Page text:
Continuing to avoid the text of § 924(c)(2), the Court instead focuses on what the statute does not say. It concludes that Congress could have expressly referenced state law as in §§ 924(g)(3) and (k)(2). Ibid. The response, of course, is that Congress could just as well have defined a “drug trafficking crime” as “any felony punishable as a felony under the CSA.” Rejoining, the Court resorts to an “instinctiv[e] understand[ing]” that the statutory definition actually means “ ‘felony as defined by the Act.’ ” Ibid. Instinct notwithstanding, we must interpret what Congress actually wrote, not what it could have written.
Furthermore, the Court’s “instinct” to interpret § 924(c)(2) to mean “felony as defined by” the CSA creates an unnecessary ambiguity in the meaning of “felony.” The CSA defines “felony” as “any Federal or State offense classified by applicable Federal or State law as a felony.” 21 U.S.C. § 802(13).FN3 Under the Court’s interpretation, that definition seemingly should apply. The Court concludes otherwise but never resolves the ambiguity it creates: It instead explains that “felony” is defined by the CSA as something other than the CSA’s definition of “felony.” Ante, at 631, n. 7. That explanation is, at best, unsatisfying.
FN3. Several Courts of Appeals looked to this definition of “felony” when construing the meaning of “drug trafficking crime.” See, e.g., United States v. Wilson, 316 F.3d 506, 512 (C.A.4 2003). Although the Government would clearly prevail under 21 U.S.C. § 802(13), it has conceded that this definition does not apply. This concession makes good sense: The definition of “drug trafficking crime” resides in Title 18, and it is therefore most natural to construe “felony” as used in that title. See n. 1, supra. As discussed above, that definition as well requires that a crime be considered a felony if the State defines it as a felony.
After gliding past the statutory text, the Court expresses concern over the fact that the Government’s interpretation allows federal immigration law to turn on varying state criminal classifications. Congress apparently did not share this concern because some definitions of “aggravated felony” explicitly turn on the State’s authorized term of imprisonment, not a uniform federal classification. See 8 U.S.C. §§ 1101(a)(43)(F), (G), (J), (P)-(T). Even the Court finds this variance “not … all that remarkable.” Ante, at 632. The Court’s real concern therefore has little to do with variations in state law. Rather, it worries that “a state criminal classification [may be] at odds with a federal provision.” Ibid. But, obviously, if a state offense does not qualify under the definitions in § 1101(a)(43), then the offense cannot be an “aggravated felony.” As shown in Part I, though, nothing about Lopez’s offense conflicts with the plain language of § 924(c)(2) as incorporated into § 1101(a)(43)(B). He was convicted of a “felony,” and his offense was “punishable under the” CSA.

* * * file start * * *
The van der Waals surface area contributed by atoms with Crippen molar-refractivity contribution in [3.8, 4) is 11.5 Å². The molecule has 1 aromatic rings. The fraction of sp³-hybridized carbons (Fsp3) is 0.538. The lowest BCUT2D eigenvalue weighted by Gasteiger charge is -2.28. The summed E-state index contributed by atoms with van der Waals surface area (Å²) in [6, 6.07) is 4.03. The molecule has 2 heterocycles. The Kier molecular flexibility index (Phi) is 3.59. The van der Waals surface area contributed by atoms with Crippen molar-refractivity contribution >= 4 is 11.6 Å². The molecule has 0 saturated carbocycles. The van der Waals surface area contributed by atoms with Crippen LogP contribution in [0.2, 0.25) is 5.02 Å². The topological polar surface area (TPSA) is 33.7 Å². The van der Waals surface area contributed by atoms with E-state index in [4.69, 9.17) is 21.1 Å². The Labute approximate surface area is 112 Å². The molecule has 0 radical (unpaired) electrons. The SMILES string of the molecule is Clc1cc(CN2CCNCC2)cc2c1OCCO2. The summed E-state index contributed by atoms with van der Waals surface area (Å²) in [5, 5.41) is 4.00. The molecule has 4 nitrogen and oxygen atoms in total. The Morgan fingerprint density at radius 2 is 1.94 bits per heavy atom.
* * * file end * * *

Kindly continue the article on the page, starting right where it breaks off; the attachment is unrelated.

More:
The Court also notes apparent anomalies in the Government’s approach. It asserts that, under the Government’s interpretation, a state felony conviction for simple possession of less than 30 grams of marijuana could be an “aggravated felony” even though the INA expressly excludes such an offense as grounds for deportation under 8 U.S.C. § 1227(a)(2)(B)(i). Ante, at 632 – 633. The Court’s concern has little basis in reality. Only one State authorizes more than one year of imprisonment for possession of over 20 grams. See Fla. Stat. §§ 893.13(6)(a)-(b), 775.082(3)(d) (2006). A few others classify possession of one ounce (or 28.3 grams) as a felony. See, e.g., Nev.Rev.Stat. §§ 453.336(1)-(2) (2004), §§ 453.336(4), 193.130 (2003). The mere possibility that a case could fall into this small gap and lead to removal provides no ground for the Court to depart from the plain meaning of 18 U.S.C. § 924(c)(2).
In fact, it is the Court’s interpretation that will have a significant effect on removal proceedings involving state possession offenses. Federal law treats possession of large quantities of controlled substances as felonious possession with intent to distribute. States frequently treat the same conduct as simple possession offenses, which would escape classification as aggravated felonies under the Court’s interpretation. Thus, the Court’s interpretation will result in a large disparity between the treatment of federal and state convictions for possession of large amounts of drugs. And it is difficult to see why Congress would “authorize a State to overrule its judgment” about possession of large quantities of drugs any more than it would about other possession offenses. Ante, at 633.
Finally, the Court admits that its reading will subject an alien defendant convicted of a state misdemeanor to deportation if his conduct was punishable as a felony under the CSA. Accordingly, even if never convicted of an actual felony, an alien defendant becomes eligible for deportation based on a hypothetical federal prosecution. It is at least anomalous, if not inconsistent, that an actual misdemeanor may be considered an “aggravated felony.”
Because a plain reading of the statute would avoid the ambiguities and anomalies created by today’s majority opinion, I respectfully dissent.